Anxiety is Obnoxious and Mindful Acceptance Can Help

by Resilience

The old saying that nothing stays the same except death and taxes is about as useless during tax season as it is when faced with a global pandemic. Both situations induce anxiety to varying degrees and both are subject to change given the degrees of governmental involvement in our lives and what we’re dealing with personally, socially and, globally. What is fundamental to both and to our lives in general, is change and the accompanying feeling of anxiety.

Please note, anxiety is, like any emotional word, a label we apply to give structure to a biological experience we otherwise have no direct personal understanding of. We don’t experience our neurophysiology at the level of neurotransmitters and the cellular interaction with our environment, both external to our body and internal with our organs. Instead, we have words.

Use Your Words Wisely

Words are the building blocks for civilization as we know it. They are the means through which we manifest thought beyond the barrier of our internal world. Attempt to imagine a world without them. You literally are incapable of even considering it without a parade of sentences, paragraphs and dissertations. Behind the curtain though is to see that words are arbitrary, without any intrinsic definition or particular meaning. Examples exist throughout history, both in social evolution (like in the Internet slang of LOL) and groups actively engaging with it differently (like with the word gay).

When it comes to words for emotional experiences, we’re describing complex biological and environmental interactive systems through a simple verbal mechanism. This is both amazing and a requirement for communication. Imagine for a moment attempting to have a conversation with someone where you had to detail every neurophysiological change as it occurred. You’d never get anywhere. For that matter, use the term ‘tornado’ and everyone knows what you’re referring to despite very few people being able to describe the meteorological mechanisms for its creation and activity.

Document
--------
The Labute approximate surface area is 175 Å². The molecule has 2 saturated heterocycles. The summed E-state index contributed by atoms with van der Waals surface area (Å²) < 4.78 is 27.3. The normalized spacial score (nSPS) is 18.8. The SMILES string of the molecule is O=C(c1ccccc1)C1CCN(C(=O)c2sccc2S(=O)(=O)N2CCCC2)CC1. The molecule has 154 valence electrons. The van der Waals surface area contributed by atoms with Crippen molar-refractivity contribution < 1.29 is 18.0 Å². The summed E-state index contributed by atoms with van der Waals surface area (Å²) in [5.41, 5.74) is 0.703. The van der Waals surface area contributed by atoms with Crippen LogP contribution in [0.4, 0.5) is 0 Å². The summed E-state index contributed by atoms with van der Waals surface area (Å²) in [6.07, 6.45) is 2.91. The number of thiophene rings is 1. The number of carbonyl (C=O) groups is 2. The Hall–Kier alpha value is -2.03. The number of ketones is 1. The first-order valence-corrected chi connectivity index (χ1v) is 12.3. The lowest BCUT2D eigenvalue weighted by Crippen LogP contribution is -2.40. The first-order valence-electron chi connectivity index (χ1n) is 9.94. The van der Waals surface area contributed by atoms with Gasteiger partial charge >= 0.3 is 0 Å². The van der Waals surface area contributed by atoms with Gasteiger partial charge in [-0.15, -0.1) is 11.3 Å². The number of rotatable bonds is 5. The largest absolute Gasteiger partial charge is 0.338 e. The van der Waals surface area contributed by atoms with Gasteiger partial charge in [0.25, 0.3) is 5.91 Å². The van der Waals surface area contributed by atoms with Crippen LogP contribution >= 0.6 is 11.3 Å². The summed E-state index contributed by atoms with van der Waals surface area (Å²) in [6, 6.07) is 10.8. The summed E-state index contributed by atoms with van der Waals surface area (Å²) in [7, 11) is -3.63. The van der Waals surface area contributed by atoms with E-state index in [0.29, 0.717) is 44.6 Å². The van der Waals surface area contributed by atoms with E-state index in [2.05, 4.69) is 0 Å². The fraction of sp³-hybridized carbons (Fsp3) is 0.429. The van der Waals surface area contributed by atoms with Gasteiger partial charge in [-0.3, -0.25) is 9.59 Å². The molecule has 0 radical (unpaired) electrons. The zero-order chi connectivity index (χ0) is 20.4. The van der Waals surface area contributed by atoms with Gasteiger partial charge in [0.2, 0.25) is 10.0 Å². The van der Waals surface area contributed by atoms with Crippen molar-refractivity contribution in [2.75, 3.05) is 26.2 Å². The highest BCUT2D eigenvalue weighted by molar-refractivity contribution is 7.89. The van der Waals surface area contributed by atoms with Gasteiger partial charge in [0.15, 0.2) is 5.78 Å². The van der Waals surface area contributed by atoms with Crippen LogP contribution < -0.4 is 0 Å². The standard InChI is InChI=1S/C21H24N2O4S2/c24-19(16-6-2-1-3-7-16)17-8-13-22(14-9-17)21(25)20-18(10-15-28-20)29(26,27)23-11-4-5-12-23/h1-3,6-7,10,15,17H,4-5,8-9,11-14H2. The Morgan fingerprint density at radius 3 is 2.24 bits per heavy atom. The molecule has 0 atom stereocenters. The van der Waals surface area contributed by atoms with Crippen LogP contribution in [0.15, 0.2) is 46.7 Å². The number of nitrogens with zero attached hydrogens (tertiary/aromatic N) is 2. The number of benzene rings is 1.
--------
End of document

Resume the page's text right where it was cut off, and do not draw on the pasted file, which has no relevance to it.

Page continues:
Where we get into trouble is when we take words and apply them backward, falsely reducing or removing complexity from our experience. To use the ‘tornado’ example again, it would be extremely unwise to attempt mapping the path of one by simply referring to the term itself or a simplistic definition of ‘spinning air.’ There’s a host of complex systems in play that the term hides to make communication faster.

Similar happens for our emotions. An increased heart-rate and perspiration, with slight skin flushing and pupil dilation could mean you’re frightened of an approaching wild animal or it could mean you’re sexually aroused. For that matter, it could mean both fear and arousal. Now perhaps you see the problem of working words backward to our experience. It would be quite unhealthy to apply arousal to the first experience by limiting yourself to one word and equally (though with different outcomes) problematic if the only thing you allowed yourself to think was fear when approaching sex.

Let’s explore anxiety. It’s an assessment about change, any change, that is occurring in the complex interplay of our external and internal environments. Often this change has an unknown source and/or unknown consequences. Have you ever felt anxious and were confused as to why? That you quickly created a story to explain it doesn’t make the confusion any less real. As well, neither does the story mean the provided explanation is fully accurate. This lack of fully capturing the experience within a word is where the potential for freedom resides. What you have to do is pursue it.

Move Your Body

The mind/body “problem” is about as useful as the nature/nurture “debate.” Both offer a false choice when looking at complex situations and any thought to having one influence the other in a one-way direction is equally unhelpful and inaccurate. We do not have a mind and a body, we are an ‘embodied mind.’ That means what we think is integrally related to bodily systems and, by extension, to the environment our bodies interact with and within.